Argh! It’s all come to an end. And the winners of the 64th Cannes Film Festival, as selected by jury president Robert de Niro and his jury (which included Uma Thurman and Jude Law) are:
BEST FILM (PALME D’OR)
Terrence Malick’s ‘The Tree of Life’ starring Brad Pitt and Sean Penn, which caused the most controversy (earning some loud boos) in the Film Festival until Lars von Trier was banished. The film tells the tale of three brothers in 1950’s America (but a lot more than just that!).
Malick wasn’t in Cannes for the awards ceremony tonight (nor for the press conference last week) because he’s “extremely shy”. So two of his producers collected the award from actress Jane Fonda instead. Bill Pohlad said:
“I have always wanted to speak French, and tonight more than ever. Tonight I have to take the place of a giant. Terrence Malick is very shy and discreet. But I spoke to him today and I know he is very happy to receive this honour. The Tree Of Life was a long journey, but it was all worth it. I would like to thank especially the Festival de Cannes.”
Kirsten Dunst in Lars von Trier’s ‘Melancholia’
When receiving her prize, 29-year-old Kirsten said “What a week!”, referring to her director being banished after his insensitive Hitler jokes in a press conference. She added: “My thanks to the Jury, this is a real honour. I’m grateful to the Festival for keeping the film in Competition. And I’m grateful to Lars Von Trier for letting me play the role with such freedom.”
The scrumptious French actor Jean Dujardin won for his performance in ‘The Artist’ (in which he doesn’t look as scrummy). In ‘The Artist’ Jean plays a Hollywood silent movie star, whose careers starts to fade when talking pictures become the thing.
Jean knelt before the Jury before being handed the prize by legendary French actress Catherine Deneuve, and said:
“I share this award with Bérénice Béjo, my partner in the film. Thank you for kindness, your generosity and your pizzazz”.
He also thanked cinematographer Guillaume Schiffman and director Michel Hazavanicius, with whom he has made three films: “This guy has so much talent it’s crazy”.
Nicolas Winding Refn for ‘Drive’. This makes me so excited for him because he and the star of his movie – Ryan Gosling – truly bonded in the making of this film. And it was that bond that ‘drove’ me to see the film, a story I wouldn’t normally care for (a stunt driver who moonlights as a getaway driver).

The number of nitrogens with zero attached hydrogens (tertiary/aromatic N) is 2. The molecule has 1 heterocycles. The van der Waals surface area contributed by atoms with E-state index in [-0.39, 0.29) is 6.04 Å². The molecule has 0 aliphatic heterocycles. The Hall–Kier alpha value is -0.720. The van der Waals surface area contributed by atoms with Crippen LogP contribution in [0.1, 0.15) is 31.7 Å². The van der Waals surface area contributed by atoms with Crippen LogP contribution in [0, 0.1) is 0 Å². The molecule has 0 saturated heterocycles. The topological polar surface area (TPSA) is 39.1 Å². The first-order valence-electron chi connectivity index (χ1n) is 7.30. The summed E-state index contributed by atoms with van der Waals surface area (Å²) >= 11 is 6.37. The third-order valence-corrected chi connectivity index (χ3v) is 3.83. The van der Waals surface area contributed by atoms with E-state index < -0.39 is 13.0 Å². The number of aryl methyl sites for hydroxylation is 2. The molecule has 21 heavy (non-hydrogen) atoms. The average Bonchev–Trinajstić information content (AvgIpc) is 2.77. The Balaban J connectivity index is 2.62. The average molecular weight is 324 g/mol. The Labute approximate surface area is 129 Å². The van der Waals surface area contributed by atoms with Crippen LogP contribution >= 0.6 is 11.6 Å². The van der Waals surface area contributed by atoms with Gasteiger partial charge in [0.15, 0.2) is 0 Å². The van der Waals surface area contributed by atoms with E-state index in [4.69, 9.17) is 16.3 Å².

He received the award from French actress and director Nicole Garcia (weirdly, a French press photographer asked me for permission today to take photos of me because he said I resembled her. Hmmm.)
Anyway, in his award speech, Nicolas said:
“It is an immense honour to receive this award because film is a director’s means of expression. Thanks to Thierry Frémaux, thanks to the Jury for its good taste, thanks to my mother who always told me I was a genius!…thanks to Ryan Gosling who enabled me to make this film and finally, thanks to my wife.”
The Jury Prize:
The Jury Prix was awarded to Polisse, by Maïwenn (who, being French, showed the most emotion on the red carpet last week when her film was screened – tripping, laughing and sobbing as she made her way up the stairs).
She was presented with her award by ‘The Beloved’ actress Chiara Mastroianni, and said:
“My daughter told me I would not be able to go up to accept an award without crying. I would like to thank Thierrey Frémaux for having selected Polisse, but also the people from the Café de la Gare, who supported me seven years ago. I would finally like to thank the whole cast and crew of Polisse, without whose support nothing would have been possible, and the Brigade for the Protection of Minors, who allowed me to observe the suffering of humanity”.
This year’s Grand Prix went to two directors: Nuri Bilge Ceylan for ‘Once Upon a Time in Anatolia’ and Jean-Pierre and Luc Dardenne for ‘Le Gamin au vélo (The Kid With a Bike)’.
Joseph Cedar for ‘Footnote’